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EDITORIAL – Thanks, City of Kamloops, now how about a tax deferral?

(Image: Pixabay)

An editorial by Mel Rothenburger.

GOVERNMENTS EVERYWHERE are doing all they can to keep us safe and whole, but what about City council?

The Kamloops council is taking every possible measure with social distancing but it’s lagging behind on financial relief. Other than suspending transit and parking fees, things are pretty much as usual on the tax front.

So what about doing something about this year’s property taxes? Deferring payments is being done across the country in all sorts of situations.

BC Hydro has implemented a customer assistance program under which consumers affected by COVID-19 may defer payments. Ontario Hydro offers flexible payments and financial assistance for those who need it.

Federal student loans payments have been deferred. There’s a rent deferral program. The six largest banks are offering a six-month mortgage-payment deferral. ICBC customers can defer monthly insurance payments.

The deadline for income taxes has been extended to June 1.

It all helps those who are taking a financial hit from the virus.

So why can’t the City extend the property tax deadline? The reason given by City Hall is that it’s up to the provincial government, not City council, but there’s not exactly a full-court press from mayor and council to make it happen.

Ontario and Alberta are way ahead of us on that score. The provincial governments there have taken the lead and City councils are jumping in to give their citizens a tax break, extending deadlines and forgoing late-payment penalties for taxes and utilities.
It didn’t happen all on its own — City councils pushed for it. B.C. already has a property-tax deferral program for seniors and the disabled; all it needs to do is provide the same option for those impacted by COVID-19.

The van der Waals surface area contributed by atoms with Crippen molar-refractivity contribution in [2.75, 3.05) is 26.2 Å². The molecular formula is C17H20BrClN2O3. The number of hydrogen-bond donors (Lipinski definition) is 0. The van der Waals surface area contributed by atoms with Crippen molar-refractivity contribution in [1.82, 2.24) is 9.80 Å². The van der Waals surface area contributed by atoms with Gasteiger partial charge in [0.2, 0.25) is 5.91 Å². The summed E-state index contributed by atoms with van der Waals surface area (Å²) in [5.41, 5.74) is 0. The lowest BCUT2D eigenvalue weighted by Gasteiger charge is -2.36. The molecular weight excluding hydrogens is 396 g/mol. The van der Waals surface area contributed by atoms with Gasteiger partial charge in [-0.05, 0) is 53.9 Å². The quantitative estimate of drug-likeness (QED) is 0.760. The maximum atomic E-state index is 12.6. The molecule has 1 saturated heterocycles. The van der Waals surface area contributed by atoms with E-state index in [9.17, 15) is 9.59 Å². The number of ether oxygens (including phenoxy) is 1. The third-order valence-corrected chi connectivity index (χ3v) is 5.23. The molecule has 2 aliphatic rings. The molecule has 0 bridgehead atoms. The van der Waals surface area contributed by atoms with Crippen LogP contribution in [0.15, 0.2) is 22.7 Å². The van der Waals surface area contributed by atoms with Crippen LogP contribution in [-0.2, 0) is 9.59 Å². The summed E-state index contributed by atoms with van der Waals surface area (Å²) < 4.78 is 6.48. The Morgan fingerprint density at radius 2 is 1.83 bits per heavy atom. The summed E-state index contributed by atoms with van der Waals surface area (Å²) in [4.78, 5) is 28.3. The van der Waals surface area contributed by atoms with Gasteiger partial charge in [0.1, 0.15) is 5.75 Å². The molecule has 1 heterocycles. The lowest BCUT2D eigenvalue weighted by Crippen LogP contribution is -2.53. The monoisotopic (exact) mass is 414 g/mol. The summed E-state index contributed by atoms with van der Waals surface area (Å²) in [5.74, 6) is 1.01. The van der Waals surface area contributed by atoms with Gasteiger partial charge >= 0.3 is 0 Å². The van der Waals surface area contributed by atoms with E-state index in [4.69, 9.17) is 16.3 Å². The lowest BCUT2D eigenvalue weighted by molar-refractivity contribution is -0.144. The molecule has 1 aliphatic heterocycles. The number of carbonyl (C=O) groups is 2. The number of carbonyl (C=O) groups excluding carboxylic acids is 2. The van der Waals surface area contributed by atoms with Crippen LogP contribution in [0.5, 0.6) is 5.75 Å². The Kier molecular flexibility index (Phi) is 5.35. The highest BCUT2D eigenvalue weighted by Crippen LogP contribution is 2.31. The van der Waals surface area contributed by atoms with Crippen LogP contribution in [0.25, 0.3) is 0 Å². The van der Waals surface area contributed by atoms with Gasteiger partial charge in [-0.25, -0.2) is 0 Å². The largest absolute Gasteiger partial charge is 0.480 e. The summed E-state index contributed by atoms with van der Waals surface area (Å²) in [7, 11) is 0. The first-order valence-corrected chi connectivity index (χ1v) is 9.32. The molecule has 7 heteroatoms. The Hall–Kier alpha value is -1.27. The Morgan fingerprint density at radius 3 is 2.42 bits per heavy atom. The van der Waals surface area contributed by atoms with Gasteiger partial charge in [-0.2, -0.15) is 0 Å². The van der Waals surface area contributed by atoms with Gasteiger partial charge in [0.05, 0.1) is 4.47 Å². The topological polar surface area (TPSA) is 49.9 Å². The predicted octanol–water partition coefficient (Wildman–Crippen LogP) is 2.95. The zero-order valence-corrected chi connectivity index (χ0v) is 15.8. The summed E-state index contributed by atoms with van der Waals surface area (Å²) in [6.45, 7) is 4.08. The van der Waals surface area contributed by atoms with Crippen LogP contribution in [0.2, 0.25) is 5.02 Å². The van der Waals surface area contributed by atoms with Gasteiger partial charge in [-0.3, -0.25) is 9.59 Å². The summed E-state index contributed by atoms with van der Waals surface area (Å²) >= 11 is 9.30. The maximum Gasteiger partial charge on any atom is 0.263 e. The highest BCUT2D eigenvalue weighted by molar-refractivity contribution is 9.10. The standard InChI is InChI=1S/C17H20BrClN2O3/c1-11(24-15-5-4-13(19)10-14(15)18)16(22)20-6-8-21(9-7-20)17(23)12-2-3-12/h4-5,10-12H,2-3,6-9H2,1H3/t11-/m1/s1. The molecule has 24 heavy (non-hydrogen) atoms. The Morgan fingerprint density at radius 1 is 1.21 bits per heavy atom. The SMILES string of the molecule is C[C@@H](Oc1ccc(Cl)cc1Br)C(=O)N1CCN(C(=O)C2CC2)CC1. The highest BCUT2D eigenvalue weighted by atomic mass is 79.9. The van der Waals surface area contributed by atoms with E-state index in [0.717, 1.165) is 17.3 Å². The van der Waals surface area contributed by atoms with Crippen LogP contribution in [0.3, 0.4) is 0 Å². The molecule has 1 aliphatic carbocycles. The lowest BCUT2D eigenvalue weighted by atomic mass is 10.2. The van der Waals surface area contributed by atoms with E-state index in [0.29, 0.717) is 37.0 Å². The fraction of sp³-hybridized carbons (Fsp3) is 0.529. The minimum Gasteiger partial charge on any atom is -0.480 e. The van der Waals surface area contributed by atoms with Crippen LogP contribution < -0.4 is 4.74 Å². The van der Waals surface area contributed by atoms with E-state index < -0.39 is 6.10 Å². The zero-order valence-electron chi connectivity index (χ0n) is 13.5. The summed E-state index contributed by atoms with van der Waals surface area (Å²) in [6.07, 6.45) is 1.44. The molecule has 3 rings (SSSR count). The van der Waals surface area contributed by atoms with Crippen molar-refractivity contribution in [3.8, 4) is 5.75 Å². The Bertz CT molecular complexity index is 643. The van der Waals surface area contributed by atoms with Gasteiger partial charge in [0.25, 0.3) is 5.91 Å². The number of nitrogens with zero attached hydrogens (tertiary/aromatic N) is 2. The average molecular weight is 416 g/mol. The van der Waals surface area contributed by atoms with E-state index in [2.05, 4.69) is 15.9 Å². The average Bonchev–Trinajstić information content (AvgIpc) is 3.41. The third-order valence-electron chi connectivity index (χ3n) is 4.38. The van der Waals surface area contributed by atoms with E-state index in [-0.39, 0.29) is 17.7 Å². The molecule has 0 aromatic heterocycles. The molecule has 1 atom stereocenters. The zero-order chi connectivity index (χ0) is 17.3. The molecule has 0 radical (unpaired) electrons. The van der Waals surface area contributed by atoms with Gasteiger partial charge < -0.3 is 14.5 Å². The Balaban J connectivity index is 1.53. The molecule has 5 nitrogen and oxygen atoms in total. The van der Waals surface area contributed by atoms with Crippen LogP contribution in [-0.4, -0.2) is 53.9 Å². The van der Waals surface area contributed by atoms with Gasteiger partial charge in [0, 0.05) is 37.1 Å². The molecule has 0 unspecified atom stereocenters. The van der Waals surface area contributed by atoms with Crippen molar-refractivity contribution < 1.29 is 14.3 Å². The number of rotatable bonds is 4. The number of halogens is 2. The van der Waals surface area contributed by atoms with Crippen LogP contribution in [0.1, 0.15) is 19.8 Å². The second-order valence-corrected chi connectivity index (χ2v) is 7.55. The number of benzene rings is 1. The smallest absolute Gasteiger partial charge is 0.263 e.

Kamloops council should be pushing hard to make it happen.

I’m Mel Rothenburger, the Armchair Mayor.

Mel Rothenburger is a former mayor of Kamloops and newspaper editor. He writes five commentaries a week for CFJC Today, publishes the ArmchairMayor.ca opinion website, and is a director on the Thompson-Nicola Regional District board. He can be reached at mrothenburger@armchairmayor.ca.

About Mel Rothenburger (7717 Articles)
ArmchairMayor.ca is a forum about Kamloops and the world. It has more than one million views. Mel Rothenburger is the former Editor of The Daily News in Kamloops, B.C. (retiring in 2012), and past mayor of Kamloops (1999-2005). At ArmchairMayor.ca he is the publisher, editor, news editor, city editor, reporter, webmaster, and just about anything else you can think of. He is grateful for the contributions of several local columnists. This blog doesn't require a subscription but gratefully accepts donations to help defray costs.

5 Comments on EDITORIAL – Thanks, City of Kamloops, now how about a tax deferral?

  1. 100% on board with John Noakes’ comment … NOTICE TO ELECTED CITY LEADERS AND ADMIN: As your employer, we insist that not only is there no property tax increase this year, but with City businesses crashing all over town and taxpayers out of work, a PROPERTY TAX DECREASE is much more in line given this once-in-a-lifetime crisis. We are tightening our belts and making do with no frills, as must you, and possibly not only for this year. Apologies to our local elected leaders, but you may have to wait a few years to “make your mark on the community” by spending our money.

  2. Jasmine Devick // March 31, 2020 at 8:02 AM // Reply

    Curious as to why you’re urging the City to take this position yet you’re mute on the TNRD. Where you live and are a Director.
    Why so critical of the City yet mute on the District?

    • Mel Rothenburger // March 31, 2020 at 8:35 AM // Reply

      Fair question. In order to avoid a conflict, I don’t write editorials for CFJC about TNRD decisions. However, I did support a cut in TNRD spending, which unfortunately was defeated. Important to note, though, that the TNRD’s tax requisition is virtually unchanged this year, with most communities/ areas seeing little or no increase and, in a couple of them including Electoral Area P, which I represent, a small decrease.

  3. As council regularly shows its great aptitude to give city’s budget regular increases they should convene and just as easily rescind the current one. Moreover, given the gravity of the situation, nothing but essential services should carry on. Anything under the category of “non essential” should be put on hold indefinitely. And I wonder when the city will be cleaned. It is a secondary health hazard with all that dust blowing around. And it is a primary aesthetic concern (and even a slight psychological one) to have the city looking spiffy hence welcoming.

  4. John Noakes // March 31, 2020 at 5:53 AM // Reply

    Maybe another month of this will soften their stance somewhat, Mel. One virtual council meeting should be all it takes.

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